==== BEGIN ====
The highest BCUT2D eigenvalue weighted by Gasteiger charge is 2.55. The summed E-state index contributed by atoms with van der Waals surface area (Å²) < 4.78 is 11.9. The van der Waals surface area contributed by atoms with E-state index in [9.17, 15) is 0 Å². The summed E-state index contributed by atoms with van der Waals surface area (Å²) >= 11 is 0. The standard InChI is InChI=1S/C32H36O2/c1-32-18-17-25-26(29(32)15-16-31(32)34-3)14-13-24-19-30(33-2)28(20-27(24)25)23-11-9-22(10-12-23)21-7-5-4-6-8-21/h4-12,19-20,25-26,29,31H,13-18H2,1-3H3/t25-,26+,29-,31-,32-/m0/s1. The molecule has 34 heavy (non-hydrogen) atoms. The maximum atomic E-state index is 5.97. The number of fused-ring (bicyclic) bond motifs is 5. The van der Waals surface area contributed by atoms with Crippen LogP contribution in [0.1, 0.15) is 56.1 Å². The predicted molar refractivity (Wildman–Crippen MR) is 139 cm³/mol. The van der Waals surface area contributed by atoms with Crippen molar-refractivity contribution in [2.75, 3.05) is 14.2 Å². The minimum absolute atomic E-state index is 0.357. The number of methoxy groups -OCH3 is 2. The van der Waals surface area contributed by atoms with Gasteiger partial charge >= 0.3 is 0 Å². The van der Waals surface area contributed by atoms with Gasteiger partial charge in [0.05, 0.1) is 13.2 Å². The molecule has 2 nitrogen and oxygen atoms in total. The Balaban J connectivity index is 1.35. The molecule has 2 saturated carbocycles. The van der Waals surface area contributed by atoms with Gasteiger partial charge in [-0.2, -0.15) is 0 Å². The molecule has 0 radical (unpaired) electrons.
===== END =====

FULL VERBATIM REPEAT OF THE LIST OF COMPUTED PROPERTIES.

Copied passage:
The highest BCUT2D eigenvalue weighted by Gasteiger charge is 2.55. The summed E-state index contributed by atoms with van der Waals surface area (Å²) < 4.78 is 11.9. The van der Waals surface area contributed by atoms with E-state index in [9.17, 15) is 0 Å². The summed E-state index contributed by atoms with van der Waals surface area (Å²) >= 11 is 0. The standard InChI is InChI=1S/C32H36O2/c1-32-18-17-25-26(29(32)15-16-31(32)34-3)14-13-24-19-30(33-2)28(20-27(24)25)23-11-9-22(10-12-23)21-7-5-4-6-8-21/h4-12,19-20,25-26,29,31H,13-18H2,1-3H3/t25-,26+,29-,31-,32-/m0/s1. The molecule has 34 heavy (non-hydrogen) atoms. The maximum atomic E-state index is 5.97. The number of fused-ring (bicyclic) bond motifs is 5. The van der Waals surface area contributed by atoms with Crippen LogP contribution in [0.1, 0.15) is 56.1 Å². The predicted molar refractivity (Wildman–Crippen MR) is 139 cm³/mol. The van der Waals surface area contributed by atoms with Crippen molar-refractivity contribution in [2.75, 3.05) is 14.2 Å². The minimum absolute atomic E-state index is 0.357. The number of methoxy groups -OCH3 is 2. The van der Waals surface area contributed by atoms with Gasteiger partial charge >= 0.3 is 0 Å². The van der Waals surface area contributed by atoms with Gasteiger partial charge in [0.05, 0.1) is 13.2 Å². The molecule has 2 nitrogen and oxygen atoms in total. The Balaban J connectivity index is 1.35. The molecule has 2 saturated carbocycles. The van der Waals surface area contributed by atoms with Gasteiger partial charge in [-0.2, -0.15) is 0 Å². The molecule has 0 radical (unpaired) electrons.